Re: RARA-AVIS: Leo Malet

From: Etienne Borgers (
Date: 04 Aug 2003

At 18:49 01-08-03 -0400, you wrote:
> As far as that goes,
>except for the occasional cultural reference, I didn't see much evidence
>of Malet's surrealist background in his book either.


As I said in my previous message, you will find references to surrealism in Malet's Burma series, but that's practically always in a allusive manner, like you found out with Jarry's street (names, local events, small items etc... generally not of importance for the story). And it's not in every book, and not many of these references in one book.

You will also find from time to time short references to the Anarchist movements, much in a same way. Except in "Brouillard au pont de Tolbiac"
(literally: Fog on the Tolbiac Bridge- one of his best novels) wherein part of the plot deals with anarchist circles.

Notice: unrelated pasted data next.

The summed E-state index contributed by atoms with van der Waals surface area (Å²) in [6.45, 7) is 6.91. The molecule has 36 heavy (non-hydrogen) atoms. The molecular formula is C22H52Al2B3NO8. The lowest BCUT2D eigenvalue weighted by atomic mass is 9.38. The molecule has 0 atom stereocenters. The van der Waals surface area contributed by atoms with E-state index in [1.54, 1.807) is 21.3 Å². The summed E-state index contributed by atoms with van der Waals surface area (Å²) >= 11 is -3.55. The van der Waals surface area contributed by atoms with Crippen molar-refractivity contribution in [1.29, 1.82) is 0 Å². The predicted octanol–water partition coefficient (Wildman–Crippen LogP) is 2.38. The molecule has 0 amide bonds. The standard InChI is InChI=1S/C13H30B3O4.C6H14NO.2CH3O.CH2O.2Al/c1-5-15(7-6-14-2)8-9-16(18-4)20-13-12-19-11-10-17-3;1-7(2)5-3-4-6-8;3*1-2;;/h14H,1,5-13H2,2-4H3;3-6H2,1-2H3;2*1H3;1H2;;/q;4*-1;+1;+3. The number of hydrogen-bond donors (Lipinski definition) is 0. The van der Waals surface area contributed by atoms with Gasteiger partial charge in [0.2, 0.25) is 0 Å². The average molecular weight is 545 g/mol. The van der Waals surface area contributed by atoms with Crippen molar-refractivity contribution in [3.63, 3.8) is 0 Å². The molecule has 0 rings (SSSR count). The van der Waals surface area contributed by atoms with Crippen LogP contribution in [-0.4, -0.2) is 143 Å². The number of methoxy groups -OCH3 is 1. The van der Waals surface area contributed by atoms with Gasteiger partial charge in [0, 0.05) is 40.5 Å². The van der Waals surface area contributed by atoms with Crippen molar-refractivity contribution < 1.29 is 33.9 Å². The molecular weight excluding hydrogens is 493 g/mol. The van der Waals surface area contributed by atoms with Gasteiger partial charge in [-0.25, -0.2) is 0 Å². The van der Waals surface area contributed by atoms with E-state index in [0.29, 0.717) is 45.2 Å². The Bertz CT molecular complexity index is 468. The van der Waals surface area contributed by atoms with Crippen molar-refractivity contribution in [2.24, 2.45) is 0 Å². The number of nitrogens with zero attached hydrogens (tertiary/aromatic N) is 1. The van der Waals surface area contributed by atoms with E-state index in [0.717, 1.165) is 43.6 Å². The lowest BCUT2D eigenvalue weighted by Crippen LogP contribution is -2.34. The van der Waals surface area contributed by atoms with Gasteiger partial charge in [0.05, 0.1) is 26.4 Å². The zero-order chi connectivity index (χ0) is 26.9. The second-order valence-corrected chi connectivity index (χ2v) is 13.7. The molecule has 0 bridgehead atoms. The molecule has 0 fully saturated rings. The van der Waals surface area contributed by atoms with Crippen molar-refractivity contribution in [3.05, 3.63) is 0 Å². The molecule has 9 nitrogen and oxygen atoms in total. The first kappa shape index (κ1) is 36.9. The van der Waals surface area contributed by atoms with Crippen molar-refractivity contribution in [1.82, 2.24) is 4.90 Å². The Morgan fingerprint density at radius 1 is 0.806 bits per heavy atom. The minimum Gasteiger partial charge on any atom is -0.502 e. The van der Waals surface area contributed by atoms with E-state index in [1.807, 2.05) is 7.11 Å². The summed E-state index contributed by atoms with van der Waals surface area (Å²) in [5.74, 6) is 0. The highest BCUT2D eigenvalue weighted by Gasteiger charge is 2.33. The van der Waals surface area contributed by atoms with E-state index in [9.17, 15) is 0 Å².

In his series "The New Mysteries of Paris" (15 volumes) each book is a Burma investigation taking mainly place in one of the Paris' Arrondissements (=districts). In these novels Malet often explain briefly
-through Burma's voice- some typical events of the past which took place in the district. His choice for these events, or curios, are never done without intentions... And there also you find references to Anarchism, artistic movements..etc.

Malet can be colloquial in his Burmas, but rarely uses pure slang, except maybe for some expressions taken from the lingo of the Parisian "street smarts" of his time.

E.Borgers Hard-Boiled Mysteries

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